Identity Theft: 5 Ways For Career Women To Deal With The Loss Of Their Professional Identity In Retirement

by Evelyn Kalinosky on September 30, 2009

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woman-in-suit-sitting-crosslegged-floor1When Brenda retired from her high-level corporate job at the age of 57, she didn’t know what to do with herself. She got up each morning at 6:00 a.m., as she had done for the past 26 years, put on a suit, ate a quick breakfast, and slipped out of the house as she’d always done. Only now she had nowhere to go. For the first few weeks she wandered around aimlessly, not able to talk to anyone. Starbucks became her home-away-from-home as she spent hours each day at a table in the corner by the window watching the world go by around her.

A member of the Baby Boomer generation (women born between 1946–1964) Brenda is part of a tribe of women who were the first to enter the professional world in large numbers, and are the first to encounter the hazards surrounding retirement. Defining themselves largely through their careers, they have challenged traditional models at every stage of their lives, and are now being challenged by their own negative stereotypes about retirement.

The decision to retire means the end of a significant chapter in the lives of professional women who often hold a strong attachment to the social status and identity they derived from their careers. A recent Ohio State University study reported that professional women may have a tougher time adjusting to retirement than do women who hold jobs customarily thought of as non-professional. According to the study, large numbers of women who worked in professional occupations reported feeling a sense of loss once they retired: a loss of their corporate identities, and a feeling of reduction in their social status, as well as a loss of the daily social interaction that work provided.  

In addition to the loss of their corporate identity, many women believed that over time they were forced to give up much of their self in order to be successful in the corporate or professional work environment. In some corporate cultures, pure unbridled creativity is considered a negative, and as a result women sometimes temper their creativity in order to not be seen as lacking business acuity. Spirituality and a desire to contribute often get suppressed as well. This creates an imbalance and a loss of confidence for many women as they come to the end of their career and aren’t sure who they really are anymore. They need to reclaim other dimensions of the self they lost in order to move forward. Left unchecked, these feelings can spiral into depression, disconnectedness, and a sense of isolation.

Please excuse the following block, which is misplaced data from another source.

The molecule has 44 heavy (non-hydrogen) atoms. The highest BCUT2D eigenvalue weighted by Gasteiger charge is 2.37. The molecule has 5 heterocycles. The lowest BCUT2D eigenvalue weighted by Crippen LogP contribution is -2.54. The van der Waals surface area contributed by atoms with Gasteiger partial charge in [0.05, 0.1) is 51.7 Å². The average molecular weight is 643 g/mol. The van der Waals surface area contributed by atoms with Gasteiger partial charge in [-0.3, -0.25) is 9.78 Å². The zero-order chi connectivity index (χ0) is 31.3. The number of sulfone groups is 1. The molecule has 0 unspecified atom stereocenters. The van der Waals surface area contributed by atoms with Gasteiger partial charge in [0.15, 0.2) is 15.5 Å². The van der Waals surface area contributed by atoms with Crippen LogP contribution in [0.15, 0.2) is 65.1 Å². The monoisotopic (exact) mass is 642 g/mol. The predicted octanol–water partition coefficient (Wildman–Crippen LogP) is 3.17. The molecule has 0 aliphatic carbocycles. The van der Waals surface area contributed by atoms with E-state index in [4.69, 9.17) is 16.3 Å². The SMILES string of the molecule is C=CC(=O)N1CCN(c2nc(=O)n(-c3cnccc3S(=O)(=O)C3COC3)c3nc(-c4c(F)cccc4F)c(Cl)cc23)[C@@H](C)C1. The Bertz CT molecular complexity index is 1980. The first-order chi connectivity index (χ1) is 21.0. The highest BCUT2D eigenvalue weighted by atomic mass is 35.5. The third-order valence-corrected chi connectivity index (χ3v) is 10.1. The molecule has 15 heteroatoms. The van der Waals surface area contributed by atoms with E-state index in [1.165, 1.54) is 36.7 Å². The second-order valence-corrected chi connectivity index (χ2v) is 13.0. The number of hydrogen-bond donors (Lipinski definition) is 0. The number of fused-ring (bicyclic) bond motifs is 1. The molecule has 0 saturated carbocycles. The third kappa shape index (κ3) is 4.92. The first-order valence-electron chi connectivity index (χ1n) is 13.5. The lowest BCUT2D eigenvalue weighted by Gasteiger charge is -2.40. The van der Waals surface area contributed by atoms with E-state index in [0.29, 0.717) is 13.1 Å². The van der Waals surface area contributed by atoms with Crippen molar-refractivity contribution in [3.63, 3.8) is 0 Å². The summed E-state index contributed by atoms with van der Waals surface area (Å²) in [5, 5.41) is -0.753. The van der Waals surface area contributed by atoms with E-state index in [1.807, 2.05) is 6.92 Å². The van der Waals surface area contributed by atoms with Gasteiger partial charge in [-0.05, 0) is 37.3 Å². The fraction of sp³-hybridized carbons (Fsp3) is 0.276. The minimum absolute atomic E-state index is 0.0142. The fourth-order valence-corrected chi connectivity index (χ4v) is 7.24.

To deal with these feelings of loss, professional women can focus on these 5 key action strategies:

1.       Grieve: For women who identify themselves primarily through their corporate or professional identity, they experience a type of “death” when they retire. They need time to mourn the loss of their corporate identity, but also the losses within the self that have gone underground to survive or succeed in the corporate world. Women need to be able to experience this loss, and their family and friends need to support them as they go through the various stages of grieving.

2.      Excavate: Once women go through the grieving process they can then begin to excavate those parts of the self that were suppressed or diminished over the years due to the demands of their career environment. This unearthing of long dormant parts of themselves can then be reintegrated, creating an opportunity for more balance.

3.      Explore: In addition to uncovering long-dormant aspects of their personalities, women need to explore new self-images and new self-identities. They need to question key truths about themselves:  Is this who I really am? Is this really true for me? How can I redefine this next stage of my life? They need to question the very idea of how they develop a new identity without their job, their title, and business contacts. It’s not an either/or proposition, and women can choose to continue their professional work even into retirement or start out in a whole new direction.

4.       Network: Loss of social interactions can be devastating for women who have relied largely on their work environment for such daily connections. It’s critical to build new networks following retirement.  Women can develop these networks through volunteering, remaining connected to the professional organizations they belonged to prior to their retirement, and through creative outlets such as book clubs, writing groups, yoga or other areas of interest where women can build new relationships.

5.      Exit: The traditional retirement no longer applies in today’s world. There are numerous alternatives available for how and when women choose to retire and what that retirement looks like.  Women can: